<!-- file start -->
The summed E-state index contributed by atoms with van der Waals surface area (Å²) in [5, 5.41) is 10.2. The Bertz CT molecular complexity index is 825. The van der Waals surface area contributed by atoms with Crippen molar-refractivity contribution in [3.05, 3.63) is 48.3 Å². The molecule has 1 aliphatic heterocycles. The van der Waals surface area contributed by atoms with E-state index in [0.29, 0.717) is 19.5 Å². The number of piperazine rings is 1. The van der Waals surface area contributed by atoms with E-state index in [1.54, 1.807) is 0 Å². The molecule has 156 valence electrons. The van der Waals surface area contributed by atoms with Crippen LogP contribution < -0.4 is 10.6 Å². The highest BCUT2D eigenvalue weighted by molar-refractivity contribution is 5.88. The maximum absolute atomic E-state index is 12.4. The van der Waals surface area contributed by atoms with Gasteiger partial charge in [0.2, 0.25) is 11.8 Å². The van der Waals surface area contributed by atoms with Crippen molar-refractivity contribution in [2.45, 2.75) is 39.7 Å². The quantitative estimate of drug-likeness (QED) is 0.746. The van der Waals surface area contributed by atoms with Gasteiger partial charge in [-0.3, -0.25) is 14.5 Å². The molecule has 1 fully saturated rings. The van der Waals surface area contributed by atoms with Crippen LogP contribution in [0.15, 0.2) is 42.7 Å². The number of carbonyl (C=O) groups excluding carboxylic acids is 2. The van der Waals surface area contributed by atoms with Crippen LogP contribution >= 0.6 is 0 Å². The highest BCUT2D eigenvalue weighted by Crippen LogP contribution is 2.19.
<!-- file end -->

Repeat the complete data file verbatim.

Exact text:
The summed E-state index contributed by atoms with van der Waals surface area (Å²) in [5, 5.41) is 10.2. The Bertz CT molecular complexity index is 825. The van der Waals surface area contributed by atoms with Crippen molar-refractivity contribution in [3.05, 3.63) is 48.3 Å². The molecule has 1 aliphatic heterocycles. The van der Waals surface area contributed by atoms with E-state index in [0.29, 0.717) is 19.5 Å². The number of piperazine rings is 1. The van der Waals surface area contributed by atoms with E-state index in [1.54, 1.807) is 0 Å². The molecule has 156 valence electrons. The van der Waals surface area contributed by atoms with Crippen LogP contribution < -0.4 is 10.6 Å². The highest BCUT2D eigenvalue weighted by molar-refractivity contribution is 5.88. The maximum absolute atomic E-state index is 12.4. The van der Waals surface area contributed by atoms with Gasteiger partial charge in [0.2, 0.25) is 11.8 Å². The van der Waals surface area contributed by atoms with Crippen molar-refractivity contribution in [2.45, 2.75) is 39.7 Å². The quantitative estimate of drug-likeness (QED) is 0.746. The van der Waals surface area contributed by atoms with Gasteiger partial charge in [-0.3, -0.25) is 14.5 Å². The molecule has 1 fully saturated rings. The van der Waals surface area contributed by atoms with Crippen LogP contribution in [0.15, 0.2) is 42.7 Å². The number of carbonyl (C=O) groups excluding carboxylic acids is 2. The van der Waals surface area contributed by atoms with Crippen LogP contribution >= 0.6 is 0 Å². The highest BCUT2D eigenvalue weighted by Crippen LogP contribution is 2.19.